The World Cup's Boost To The Brazilian Economy Will Be Small And Short-Term

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Neymar brazilREUTERS/Sergio MoraesA man walks behind a graffiti depicting Brazilian soccer player Neymar and a phantom representing the Uruguayan soccer team, who won the 1950 World Cup in Brazil, in Rio de Janeiro May 14, 2014.

Politicians love to tell their constituents about the big boost an international sporting event will bring to their economy. Surely, this is what Brazil’s leader have tried to sell to the Brazilian people ahead of the World Cup.

Societe Generale’s Dev Ashish is out with a research note on how hosting the World Cup will impact Brazil’s economy.

Ashish notes that spending during the World Cup is expected to total 25.5 billion Brazilian reals (BRL), or just less than 0.6% of Brazil’s nominal GDP. This spending will also help pare Brazil’s deficit.

Ashish writes:

A study by the Brazilian Tourism Institute (EMBRATUR) suggests that around 3.7 million tourists will visit various cities in Brazil for the 30 days the WC is being held and spend a total of BRL25.5bn (=0.57% of nominal GDP). Of this, domestic travellers are expected to spend BRL18.5bn, while foreign travellers should spend BRL6.85bn (=over USD3.2bn). The additional foreign spending (on top of the usual number of tourists who visit Brazil every year) should help reduce about 0.2% point of the estimated overall current account deficit which stands at -3.8% of GDP in 2014e. However, some of this tourism income may not materialise to the extent assumed if the usual number of tourists, i.e. those not attending the event, avoid travelling to cities hosting the event due to higher prices or the inconvenience factor.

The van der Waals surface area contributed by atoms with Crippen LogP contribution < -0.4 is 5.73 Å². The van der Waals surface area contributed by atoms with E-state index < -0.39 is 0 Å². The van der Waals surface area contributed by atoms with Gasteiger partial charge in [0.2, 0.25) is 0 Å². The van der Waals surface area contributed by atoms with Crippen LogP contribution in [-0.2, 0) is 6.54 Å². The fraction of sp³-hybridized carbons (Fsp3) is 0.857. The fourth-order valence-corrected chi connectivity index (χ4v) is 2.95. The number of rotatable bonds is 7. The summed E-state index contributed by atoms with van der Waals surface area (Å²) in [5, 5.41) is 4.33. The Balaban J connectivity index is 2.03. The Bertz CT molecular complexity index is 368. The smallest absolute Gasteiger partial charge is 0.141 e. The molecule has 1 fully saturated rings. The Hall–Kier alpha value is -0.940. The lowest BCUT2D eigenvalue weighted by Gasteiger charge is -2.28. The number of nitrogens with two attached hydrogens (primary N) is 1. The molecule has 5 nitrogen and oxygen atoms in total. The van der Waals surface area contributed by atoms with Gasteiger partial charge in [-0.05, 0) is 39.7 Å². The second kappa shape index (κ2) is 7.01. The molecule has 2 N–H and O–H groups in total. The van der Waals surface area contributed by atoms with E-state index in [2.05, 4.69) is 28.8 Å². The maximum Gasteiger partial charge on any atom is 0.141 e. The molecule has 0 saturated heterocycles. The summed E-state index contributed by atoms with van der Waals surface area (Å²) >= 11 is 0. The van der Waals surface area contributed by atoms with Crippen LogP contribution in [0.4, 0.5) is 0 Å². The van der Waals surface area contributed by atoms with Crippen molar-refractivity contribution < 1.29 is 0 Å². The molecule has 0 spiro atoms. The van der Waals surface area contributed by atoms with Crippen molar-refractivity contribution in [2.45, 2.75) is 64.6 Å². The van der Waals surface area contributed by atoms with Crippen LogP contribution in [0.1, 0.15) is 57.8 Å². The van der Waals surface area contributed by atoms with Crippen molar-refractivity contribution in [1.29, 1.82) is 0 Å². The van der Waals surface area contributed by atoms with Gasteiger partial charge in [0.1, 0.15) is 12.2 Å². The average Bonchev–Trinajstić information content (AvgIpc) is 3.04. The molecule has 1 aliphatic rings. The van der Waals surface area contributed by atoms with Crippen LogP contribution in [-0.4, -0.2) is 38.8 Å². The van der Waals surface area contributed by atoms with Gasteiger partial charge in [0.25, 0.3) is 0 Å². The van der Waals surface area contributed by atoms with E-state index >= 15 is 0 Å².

Asish, however, notes that costs related to the World Cup, which is estimated at more than $US11 billion has been behind some of the inflation Brazil has experienced over the last several years. It’s also set off huge protests in the country.

He adds that long-term gains from an event like the World Cup are often exaggerated, especially if stadiums built for the event fail to generate enough revenue in the future.

As with most things, you have to spend money to make money. Brazil can only hope that it makes enough money to at least offset what it spent.

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